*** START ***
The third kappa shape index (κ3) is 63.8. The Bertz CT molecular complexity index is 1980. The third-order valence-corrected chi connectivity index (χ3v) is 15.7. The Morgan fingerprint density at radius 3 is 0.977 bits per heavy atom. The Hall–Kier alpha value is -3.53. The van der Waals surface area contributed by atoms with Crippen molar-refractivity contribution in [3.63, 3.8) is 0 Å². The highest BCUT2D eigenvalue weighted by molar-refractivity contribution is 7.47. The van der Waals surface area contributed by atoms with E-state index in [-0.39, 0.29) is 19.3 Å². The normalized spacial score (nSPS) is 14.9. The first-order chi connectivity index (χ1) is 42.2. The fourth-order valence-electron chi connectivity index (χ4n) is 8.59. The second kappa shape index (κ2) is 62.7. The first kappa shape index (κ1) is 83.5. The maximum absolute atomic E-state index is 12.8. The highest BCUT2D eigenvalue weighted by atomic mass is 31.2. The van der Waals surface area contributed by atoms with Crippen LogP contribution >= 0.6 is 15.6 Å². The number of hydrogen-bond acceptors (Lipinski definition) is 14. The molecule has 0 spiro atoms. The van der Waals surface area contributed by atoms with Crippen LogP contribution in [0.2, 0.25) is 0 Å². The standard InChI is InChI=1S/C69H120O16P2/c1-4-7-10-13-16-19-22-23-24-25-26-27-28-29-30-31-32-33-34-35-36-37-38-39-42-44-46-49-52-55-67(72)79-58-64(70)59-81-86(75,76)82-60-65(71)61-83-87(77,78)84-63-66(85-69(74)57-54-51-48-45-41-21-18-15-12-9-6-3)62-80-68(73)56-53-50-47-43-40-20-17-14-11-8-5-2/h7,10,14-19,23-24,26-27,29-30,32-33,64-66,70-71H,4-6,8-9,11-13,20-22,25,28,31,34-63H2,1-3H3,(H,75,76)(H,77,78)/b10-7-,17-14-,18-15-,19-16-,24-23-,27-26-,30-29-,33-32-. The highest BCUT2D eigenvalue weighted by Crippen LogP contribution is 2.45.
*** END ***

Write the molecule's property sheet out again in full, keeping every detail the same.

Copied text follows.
The third kappa shape index (κ3) is 63.8. The Bertz CT molecular complexity index is 1980. The third-order valence-corrected chi connectivity index (χ3v) is 15.7. The Morgan fingerprint density at radius 3 is 0.977 bits per heavy atom. The Hall–Kier alpha value is -3.53. The van der Waals surface area contributed by atoms with Crippen molar-refractivity contribution in [3.63, 3.8) is 0 Å². The highest BCUT2D eigenvalue weighted by molar-refractivity contribution is 7.47. The van der Waals surface area contributed by atoms with E-state index in [-0.39, 0.29) is 19.3 Å². The normalized spacial score (nSPS) is 14.9. The first-order chi connectivity index (χ1) is 42.2. The fourth-order valence-electron chi connectivity index (χ4n) is 8.59. The second kappa shape index (κ2) is 62.7. The first kappa shape index (κ1) is 83.5. The maximum absolute atomic E-state index is 12.8. The highest BCUT2D eigenvalue weighted by atomic mass is 31.2. The van der Waals surface area contributed by atoms with Crippen LogP contribution >= 0.6 is 15.6 Å². The number of hydrogen-bond acceptors (Lipinski definition) is 14. The molecule has 0 spiro atoms. The van der Waals surface area contributed by atoms with Crippen LogP contribution in [0.2, 0.25) is 0 Å². The standard InChI is InChI=1S/C69H120O16P2/c1-4-7-10-13-16-19-22-23-24-25-26-27-28-29-30-31-32-33-34-35-36-37-38-39-42-44-46-49-52-55-67(72)79-58-64(70)59-81-86(75,76)82-60-65(71)61-83-87(77,78)84-63-66(85-69(74)57-54-51-48-45-41-21-18-15-12-9-6-3)62-80-68(73)56-53-50-47-43-40-20-17-14-11-8-5-2/h7,10,14-19,23-24,26-27,29-30,32-33,64-66,70-71H,4-6,8-9,11-13,20-22,25,28,31,34-63H2,1-3H3,(H,75,76)(H,77,78)/b10-7-,17-14-,18-15-,19-16-,24-23-,27-26-,30-29-,33-32-. The highest BCUT2D eigenvalue weighted by Crippen LogP contribution is 2.45.